Posted by Gary Burger on November 10, 2016 in Law
When you have a party whose Facebook information could reveal valuable information which is pertinent to your case, it is important to know whether you can discover this private information or not. Despite being pervasive among adults of all ages, discoverability of social media is still a developing area of law and is likely to evolve in the coming years. Here is the current law in Illinois and Missouri:
In Illinois, a parties’ private Facebook posts and photographs are not discoverable unless they are relevant or likely to lead to relevant information in a case. Relevant evidence is “evidence having any tendency to make the existence of any fact that is of consequence to the determination of the action more or less probable that it would be without the evidence.” See Illinois Rules of Evidence 401. While there is little Illinois case law which discusses the parameters of Facebook specific discovery, in 2016 a U.S. Northern District of Illinois judge, applying Federal law, limited a Defendant’s Facebook production request when it was not sufficiently relevant or limited in scope. See Maochun Ye v. Cliff Veissman, (1:14-cv- 01531).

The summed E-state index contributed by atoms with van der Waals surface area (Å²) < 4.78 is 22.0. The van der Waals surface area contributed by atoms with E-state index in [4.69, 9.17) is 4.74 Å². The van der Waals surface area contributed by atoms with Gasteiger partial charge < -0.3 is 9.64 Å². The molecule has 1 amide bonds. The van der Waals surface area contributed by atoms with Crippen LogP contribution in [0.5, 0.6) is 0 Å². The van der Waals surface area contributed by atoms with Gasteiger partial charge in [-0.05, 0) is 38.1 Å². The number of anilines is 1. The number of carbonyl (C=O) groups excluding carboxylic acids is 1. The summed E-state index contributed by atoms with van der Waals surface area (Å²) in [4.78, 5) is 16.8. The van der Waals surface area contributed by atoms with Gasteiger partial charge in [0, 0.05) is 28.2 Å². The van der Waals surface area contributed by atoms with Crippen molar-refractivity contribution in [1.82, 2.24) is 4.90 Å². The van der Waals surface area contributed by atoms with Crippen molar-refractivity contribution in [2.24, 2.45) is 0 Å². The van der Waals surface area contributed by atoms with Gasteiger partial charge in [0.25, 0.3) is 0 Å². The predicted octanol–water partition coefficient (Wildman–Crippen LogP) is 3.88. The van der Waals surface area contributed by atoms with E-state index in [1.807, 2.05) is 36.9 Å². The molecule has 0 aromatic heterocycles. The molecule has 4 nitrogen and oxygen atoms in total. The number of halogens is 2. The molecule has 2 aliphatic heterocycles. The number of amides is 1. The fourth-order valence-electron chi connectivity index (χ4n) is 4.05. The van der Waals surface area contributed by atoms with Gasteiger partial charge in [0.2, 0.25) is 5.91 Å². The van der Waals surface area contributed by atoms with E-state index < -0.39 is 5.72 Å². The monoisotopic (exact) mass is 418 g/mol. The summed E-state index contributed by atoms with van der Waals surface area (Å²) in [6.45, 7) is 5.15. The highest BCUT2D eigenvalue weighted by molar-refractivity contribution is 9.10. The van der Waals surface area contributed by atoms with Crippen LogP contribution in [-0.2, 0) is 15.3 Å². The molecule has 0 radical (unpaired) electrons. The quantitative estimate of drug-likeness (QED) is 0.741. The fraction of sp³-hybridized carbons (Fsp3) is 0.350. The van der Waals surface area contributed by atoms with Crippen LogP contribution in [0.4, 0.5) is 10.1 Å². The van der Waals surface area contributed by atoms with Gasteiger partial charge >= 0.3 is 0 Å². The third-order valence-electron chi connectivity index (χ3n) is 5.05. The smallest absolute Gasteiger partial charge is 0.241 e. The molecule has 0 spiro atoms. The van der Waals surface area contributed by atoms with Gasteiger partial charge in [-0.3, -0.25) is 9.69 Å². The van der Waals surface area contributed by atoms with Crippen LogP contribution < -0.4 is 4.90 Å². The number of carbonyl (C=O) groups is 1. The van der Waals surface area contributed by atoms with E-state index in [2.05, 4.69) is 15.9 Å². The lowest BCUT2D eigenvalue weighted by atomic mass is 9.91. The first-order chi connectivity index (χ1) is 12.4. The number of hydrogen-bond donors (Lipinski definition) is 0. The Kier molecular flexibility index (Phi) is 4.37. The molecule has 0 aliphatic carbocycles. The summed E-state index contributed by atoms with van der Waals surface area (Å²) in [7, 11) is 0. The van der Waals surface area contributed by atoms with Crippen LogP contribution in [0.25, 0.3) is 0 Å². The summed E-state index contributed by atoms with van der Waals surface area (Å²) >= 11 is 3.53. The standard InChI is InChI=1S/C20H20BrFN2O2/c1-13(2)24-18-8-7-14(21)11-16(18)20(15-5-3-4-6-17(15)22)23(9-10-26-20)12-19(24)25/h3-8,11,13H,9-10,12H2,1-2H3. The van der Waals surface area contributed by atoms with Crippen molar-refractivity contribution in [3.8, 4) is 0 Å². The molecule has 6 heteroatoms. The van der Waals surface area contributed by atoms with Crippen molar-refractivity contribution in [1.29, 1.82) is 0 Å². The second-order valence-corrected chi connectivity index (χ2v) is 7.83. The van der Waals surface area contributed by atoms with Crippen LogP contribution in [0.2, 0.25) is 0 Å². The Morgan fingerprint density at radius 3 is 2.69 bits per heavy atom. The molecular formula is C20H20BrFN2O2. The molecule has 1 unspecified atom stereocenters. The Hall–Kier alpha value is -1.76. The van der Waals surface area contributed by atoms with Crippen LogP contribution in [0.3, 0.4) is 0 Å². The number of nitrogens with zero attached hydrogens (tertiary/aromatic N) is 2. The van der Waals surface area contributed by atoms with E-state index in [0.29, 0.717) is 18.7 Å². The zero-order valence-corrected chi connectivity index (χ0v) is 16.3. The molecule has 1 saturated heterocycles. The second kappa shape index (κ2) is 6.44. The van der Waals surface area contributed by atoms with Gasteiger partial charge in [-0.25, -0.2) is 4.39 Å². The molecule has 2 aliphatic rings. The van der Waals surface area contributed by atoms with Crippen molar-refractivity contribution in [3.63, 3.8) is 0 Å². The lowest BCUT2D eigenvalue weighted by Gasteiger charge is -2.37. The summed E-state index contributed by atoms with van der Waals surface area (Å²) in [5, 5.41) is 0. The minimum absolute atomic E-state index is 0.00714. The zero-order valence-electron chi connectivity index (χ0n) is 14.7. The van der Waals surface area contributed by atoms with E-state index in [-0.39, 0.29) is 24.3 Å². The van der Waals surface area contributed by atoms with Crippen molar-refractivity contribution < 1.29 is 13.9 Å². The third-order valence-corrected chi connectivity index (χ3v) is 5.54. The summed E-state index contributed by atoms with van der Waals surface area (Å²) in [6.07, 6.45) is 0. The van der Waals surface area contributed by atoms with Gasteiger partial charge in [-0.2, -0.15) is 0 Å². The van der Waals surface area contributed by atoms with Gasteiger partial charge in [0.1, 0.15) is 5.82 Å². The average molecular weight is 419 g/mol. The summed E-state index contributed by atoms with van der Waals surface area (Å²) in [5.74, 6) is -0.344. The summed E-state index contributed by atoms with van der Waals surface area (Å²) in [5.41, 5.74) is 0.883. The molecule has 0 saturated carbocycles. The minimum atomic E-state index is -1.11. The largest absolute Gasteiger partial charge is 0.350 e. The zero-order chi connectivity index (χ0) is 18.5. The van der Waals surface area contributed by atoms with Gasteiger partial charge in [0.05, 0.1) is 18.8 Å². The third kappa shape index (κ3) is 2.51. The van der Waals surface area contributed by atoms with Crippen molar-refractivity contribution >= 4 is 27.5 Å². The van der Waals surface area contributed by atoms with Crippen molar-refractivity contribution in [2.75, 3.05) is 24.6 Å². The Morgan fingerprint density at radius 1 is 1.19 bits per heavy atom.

In Missouri, a court may compel production of a party’s information if the request is relevant and not overly broad and burdensome. See State ex rel. Upjohn Co. v. Dalton, 829 S.W.2d 83 (Mo. App. E.D., 1992). It is important for the requesting party to narrowly confine their discovery requests to specific dates, times, and subject matter- especially when it comes to Facebook. In essence, when a request “goes beyond a mere fishing expedition, [and] it seems designed to ‘drain the pond and collect the fish from the bottom’” it will likely not be found producible by the court. See In re IBM Peripheral EDP Devices Antitrust Litigation, 77 F.R.D. 39, 42 (N.D.Cal.1977) (citing Dalton at 85).